dea - Int. Journal of Math. Analysis, Vol. 1, 2007, no. 5,...

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Int. Journal of Math. Analysis, Vol. 1, 2007, no. 5, 237 - 246 Non-Discretionary Factors and Imprecise Data in DEA F. Hosseinzadeh Lot±, 1 and G. R. Jahanshahloo Dept. of Math., Science and Research Branch Islamic Azad University, Tehran 14515-775, Iran M. Esmaeili Dept. of Math., Islamic Azad University, Shahrekord P.O. Box 166, Shahrekord, Iran Abstract Discretionary models of data envelopment analysis (DEA) assume that all inputs and outputs can be varied at the discretion of man- agement or other users. In any realistic situation, however, there may exist ”exogenously Fxed” or non-discretionary factors that are beyond the control of a DMU’s management, which also need to be considered. Also DEA requires that the data for all discretionary inputs and out- puts be known exactly. The aim of this paper is measuring the relative efficiency of decision making units with non-discretionary inputs and interval discretionary data. Keywords: DEA, Interval data, Non-Discretionary inputs, Efficiency 1 Introduction Data envelopment analysis (DEA) is a mathematical programming approach for measuring and evaluating the relative efficiency of peer decision making units (DMUs) with multiple inputs and multiple outputs (Cooper et al., 2000). Discretionary models of DEA assume that all data are discretionary, i.e., con- trolled by the management of each DMU and varied at its discretion. In real world situations, however, there may exist ”exogenously Fxed” or non- discretionary factors that are beyond the control of a DMU’s management, which also need to be considered. Banker and Morey (1996a) developed the Frst model for evaluating DEA efficiency with ”exogenously Fxed” inputs and 1 Corresponding author:±arhad Hosseinzadeh LotF, E-mail:hosseinzadeh [email protected]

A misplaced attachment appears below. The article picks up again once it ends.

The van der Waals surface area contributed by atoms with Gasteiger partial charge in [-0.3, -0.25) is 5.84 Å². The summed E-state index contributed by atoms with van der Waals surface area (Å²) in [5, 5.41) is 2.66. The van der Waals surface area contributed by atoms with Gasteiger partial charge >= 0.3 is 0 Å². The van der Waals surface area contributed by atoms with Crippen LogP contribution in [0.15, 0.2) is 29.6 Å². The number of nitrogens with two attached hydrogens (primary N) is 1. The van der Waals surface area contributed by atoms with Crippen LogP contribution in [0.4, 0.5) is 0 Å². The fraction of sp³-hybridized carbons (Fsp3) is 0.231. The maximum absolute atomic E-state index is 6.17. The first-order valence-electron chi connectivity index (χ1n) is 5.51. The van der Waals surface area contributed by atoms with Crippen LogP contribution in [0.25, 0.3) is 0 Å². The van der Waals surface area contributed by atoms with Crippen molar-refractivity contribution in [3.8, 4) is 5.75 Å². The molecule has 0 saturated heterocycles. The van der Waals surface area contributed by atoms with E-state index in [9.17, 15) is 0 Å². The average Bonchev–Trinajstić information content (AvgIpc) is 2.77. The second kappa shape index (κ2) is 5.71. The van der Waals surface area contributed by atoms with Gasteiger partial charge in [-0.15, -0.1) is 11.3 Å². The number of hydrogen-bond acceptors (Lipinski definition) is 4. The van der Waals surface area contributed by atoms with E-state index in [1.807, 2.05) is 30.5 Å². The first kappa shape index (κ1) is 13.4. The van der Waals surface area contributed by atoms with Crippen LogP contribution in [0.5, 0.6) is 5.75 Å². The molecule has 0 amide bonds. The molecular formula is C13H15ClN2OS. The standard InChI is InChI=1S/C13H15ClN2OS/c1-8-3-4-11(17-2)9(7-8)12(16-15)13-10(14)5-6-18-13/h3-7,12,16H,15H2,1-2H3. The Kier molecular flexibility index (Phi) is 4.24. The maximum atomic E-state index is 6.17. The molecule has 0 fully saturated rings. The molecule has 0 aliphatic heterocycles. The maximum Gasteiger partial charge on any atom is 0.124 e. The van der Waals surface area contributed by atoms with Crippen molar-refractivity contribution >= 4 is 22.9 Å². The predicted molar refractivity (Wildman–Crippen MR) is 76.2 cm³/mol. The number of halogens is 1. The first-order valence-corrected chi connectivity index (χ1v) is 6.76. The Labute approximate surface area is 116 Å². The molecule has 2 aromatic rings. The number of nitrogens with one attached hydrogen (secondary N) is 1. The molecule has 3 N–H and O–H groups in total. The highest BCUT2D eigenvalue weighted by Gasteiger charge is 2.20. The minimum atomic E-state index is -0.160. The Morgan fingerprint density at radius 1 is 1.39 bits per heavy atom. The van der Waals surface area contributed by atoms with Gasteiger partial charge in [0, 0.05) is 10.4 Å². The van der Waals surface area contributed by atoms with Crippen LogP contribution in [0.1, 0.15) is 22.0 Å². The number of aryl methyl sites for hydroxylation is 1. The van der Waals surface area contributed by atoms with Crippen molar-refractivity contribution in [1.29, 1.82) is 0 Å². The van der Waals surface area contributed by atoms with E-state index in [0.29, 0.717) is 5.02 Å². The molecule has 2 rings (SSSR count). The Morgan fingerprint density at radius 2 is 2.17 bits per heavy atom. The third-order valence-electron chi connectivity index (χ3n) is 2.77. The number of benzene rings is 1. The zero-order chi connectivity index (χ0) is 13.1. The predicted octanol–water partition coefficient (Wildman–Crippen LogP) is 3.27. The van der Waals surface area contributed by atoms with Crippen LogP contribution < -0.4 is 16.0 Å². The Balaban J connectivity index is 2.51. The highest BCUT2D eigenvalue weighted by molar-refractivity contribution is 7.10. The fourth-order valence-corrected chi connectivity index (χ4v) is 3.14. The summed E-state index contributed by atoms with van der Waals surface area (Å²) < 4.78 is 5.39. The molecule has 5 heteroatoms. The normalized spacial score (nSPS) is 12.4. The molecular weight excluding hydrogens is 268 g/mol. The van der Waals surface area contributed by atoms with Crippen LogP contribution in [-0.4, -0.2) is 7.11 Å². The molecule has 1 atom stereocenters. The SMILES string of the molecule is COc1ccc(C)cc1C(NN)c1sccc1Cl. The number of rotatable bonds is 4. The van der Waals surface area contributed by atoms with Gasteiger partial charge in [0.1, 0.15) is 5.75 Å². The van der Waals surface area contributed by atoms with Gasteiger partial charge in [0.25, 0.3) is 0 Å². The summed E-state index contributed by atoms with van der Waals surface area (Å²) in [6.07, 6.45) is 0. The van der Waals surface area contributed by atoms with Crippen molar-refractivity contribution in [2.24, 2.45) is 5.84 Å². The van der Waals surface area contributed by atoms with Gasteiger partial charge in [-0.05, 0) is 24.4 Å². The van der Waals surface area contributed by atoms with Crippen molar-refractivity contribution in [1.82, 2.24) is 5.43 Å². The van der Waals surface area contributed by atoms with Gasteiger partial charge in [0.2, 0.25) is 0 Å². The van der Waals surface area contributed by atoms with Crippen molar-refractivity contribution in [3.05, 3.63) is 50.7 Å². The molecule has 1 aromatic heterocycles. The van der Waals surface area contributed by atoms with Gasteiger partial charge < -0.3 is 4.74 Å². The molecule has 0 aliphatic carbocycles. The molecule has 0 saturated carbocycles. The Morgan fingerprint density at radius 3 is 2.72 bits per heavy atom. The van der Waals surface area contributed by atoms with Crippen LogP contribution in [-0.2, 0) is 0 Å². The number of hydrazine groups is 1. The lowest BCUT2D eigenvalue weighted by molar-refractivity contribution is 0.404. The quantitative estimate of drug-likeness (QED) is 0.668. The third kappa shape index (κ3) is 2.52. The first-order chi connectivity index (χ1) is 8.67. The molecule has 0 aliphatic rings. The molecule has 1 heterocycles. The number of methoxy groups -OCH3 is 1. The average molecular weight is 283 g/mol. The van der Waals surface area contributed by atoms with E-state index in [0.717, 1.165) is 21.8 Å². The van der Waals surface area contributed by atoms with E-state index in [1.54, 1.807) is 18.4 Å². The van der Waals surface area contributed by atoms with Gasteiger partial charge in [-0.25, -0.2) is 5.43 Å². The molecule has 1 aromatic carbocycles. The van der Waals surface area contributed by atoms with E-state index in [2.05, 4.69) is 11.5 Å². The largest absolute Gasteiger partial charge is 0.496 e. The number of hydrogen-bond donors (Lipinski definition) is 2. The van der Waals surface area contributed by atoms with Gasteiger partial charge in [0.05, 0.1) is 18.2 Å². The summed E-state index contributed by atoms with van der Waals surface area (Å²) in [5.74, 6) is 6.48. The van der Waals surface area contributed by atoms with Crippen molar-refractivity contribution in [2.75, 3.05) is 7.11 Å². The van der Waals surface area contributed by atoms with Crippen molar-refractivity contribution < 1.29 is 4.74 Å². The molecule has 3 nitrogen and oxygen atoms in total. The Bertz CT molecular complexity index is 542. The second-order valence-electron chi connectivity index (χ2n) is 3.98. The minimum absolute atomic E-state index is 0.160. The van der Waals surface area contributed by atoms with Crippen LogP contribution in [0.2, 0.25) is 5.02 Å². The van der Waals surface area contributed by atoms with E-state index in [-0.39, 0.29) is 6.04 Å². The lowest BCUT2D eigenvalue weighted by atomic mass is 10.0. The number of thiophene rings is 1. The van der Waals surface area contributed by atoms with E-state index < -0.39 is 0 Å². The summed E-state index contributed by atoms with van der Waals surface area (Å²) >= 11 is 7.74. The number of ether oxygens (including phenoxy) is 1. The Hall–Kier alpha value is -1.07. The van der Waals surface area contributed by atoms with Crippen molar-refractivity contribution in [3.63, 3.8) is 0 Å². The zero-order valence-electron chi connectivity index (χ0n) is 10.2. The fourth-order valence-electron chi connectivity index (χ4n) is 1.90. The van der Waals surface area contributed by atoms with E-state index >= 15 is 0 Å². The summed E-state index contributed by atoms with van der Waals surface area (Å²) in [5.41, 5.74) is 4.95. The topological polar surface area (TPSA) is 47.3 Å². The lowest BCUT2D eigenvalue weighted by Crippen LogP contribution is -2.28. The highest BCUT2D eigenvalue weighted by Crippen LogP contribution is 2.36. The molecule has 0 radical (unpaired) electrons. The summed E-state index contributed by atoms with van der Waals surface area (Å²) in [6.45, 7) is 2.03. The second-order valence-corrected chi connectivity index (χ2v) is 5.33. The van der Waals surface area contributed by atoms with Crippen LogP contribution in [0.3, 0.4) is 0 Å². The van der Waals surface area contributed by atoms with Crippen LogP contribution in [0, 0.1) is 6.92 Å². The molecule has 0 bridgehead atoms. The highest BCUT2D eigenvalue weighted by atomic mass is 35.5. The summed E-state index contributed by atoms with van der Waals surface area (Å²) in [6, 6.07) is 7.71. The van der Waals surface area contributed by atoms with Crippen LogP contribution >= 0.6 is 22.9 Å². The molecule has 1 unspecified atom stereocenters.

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238 F. Hosseinzadeh Lotf et al. outputs in forms like ”age of store” in an analysis of a network of fast-food restaurants (See Ray 1991; also Roggiero 1996; Roggiero 1998; Mu˜ n iz, 2006). Some examples of non-discretionary factors in the DEA literature are the num- ber of competitors in the branches of a restaurant chain, snowfall or weather in evaluating the efficiency of maintenance units, soil characteristics and topogra- phy in diFerent farms, age of facilities in diFerent universities, the populations of wards in evaluating the relative efficiency of public libraries. On the other hand, DEA requires that the data for all discretionary inputs and outputs be known exactly. When some discretionary data are unknown decision vari- ables, such as interval data, ordinal data, and ratio bounded data, the DEA models become nonlinear programming problems, and this is called imprecise DEA (IDEA)(See Cooper et al. 1999; Entali et al., 2002; Zhu 2003; Zhu 2004; Despotis and Smirlis 2002). In this paper we introduce an approach for deal- ing with non-discretionary inputs and discretionary interval data in DEA. Our approach is to transform a non-linear DEA model to a linear programming equivalent, on the basis of the original data set, by applying transformations only to the variables. Upper and lower bounds for the relative efficiency scores
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dea - Int. Journal of Math. Analysis, Vol. 1, 2007, no. 5,...

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